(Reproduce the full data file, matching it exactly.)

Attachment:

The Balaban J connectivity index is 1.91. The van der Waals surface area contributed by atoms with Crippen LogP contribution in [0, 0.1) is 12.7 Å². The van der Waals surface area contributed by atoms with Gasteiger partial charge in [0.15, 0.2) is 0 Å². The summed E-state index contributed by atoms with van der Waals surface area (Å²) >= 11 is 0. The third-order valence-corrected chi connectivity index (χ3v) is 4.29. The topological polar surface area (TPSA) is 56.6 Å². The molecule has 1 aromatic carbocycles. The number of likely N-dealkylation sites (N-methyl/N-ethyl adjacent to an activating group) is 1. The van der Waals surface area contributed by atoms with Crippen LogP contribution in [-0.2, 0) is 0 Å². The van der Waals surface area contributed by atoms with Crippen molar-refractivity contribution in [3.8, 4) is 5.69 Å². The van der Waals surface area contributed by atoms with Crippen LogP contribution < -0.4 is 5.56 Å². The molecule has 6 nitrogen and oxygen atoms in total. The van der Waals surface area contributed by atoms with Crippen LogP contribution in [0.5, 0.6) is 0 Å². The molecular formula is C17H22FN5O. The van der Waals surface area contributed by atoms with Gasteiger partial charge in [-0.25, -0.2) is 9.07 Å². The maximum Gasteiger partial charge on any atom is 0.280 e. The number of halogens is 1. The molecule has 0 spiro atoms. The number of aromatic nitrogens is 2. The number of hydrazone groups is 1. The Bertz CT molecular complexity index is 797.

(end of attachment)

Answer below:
The Balaban J connectivity index is 1.91. The van der Waals surface area contributed by atoms with Crippen LogP contribution in [0, 0.1) is 12.7 Å². The van der Waals surface area contributed by atoms with Gasteiger partial charge in [0.15, 0.2) is 0 Å². The summed E-state index contributed by atoms with van der Waals surface area (Å²) >= 11 is 0. The third-order valence-corrected chi connectivity index (χ3v) is 4.29. The topological polar surface area (TPSA) is 56.6 Å². The molecule has 1 aromatic carbocycles. The number of likely N-dealkylation sites (N-methyl/N-ethyl adjacent to an activating group) is 1. The van der Waals surface area contributed by atoms with Crippen LogP contribution in [-0.2, 0) is 0 Å². The van der Waals surface area contributed by atoms with Crippen molar-refractivity contribution in [3.8, 4) is 5.69 Å². The van der Waals surface area contributed by atoms with Crippen LogP contribution < -0.4 is 5.56 Å². The molecule has 6 nitrogen and oxygen atoms in total. The van der Waals surface area contributed by atoms with Crippen LogP contribution in [0.5, 0.6) is 0 Å². The molecular formula is C17H22FN5O. The van der Waals surface area contributed by atoms with Gasteiger partial charge in [-0.25, -0.2) is 9.07 Å². The maximum Gasteiger partial charge on any atom is 0.280 e. The number of halogens is 1. The molecule has 0 spiro atoms. The number of aromatic nitrogens is 2. The number of hydrazone groups is 1. The Bertz CT molecular complexity index is 797.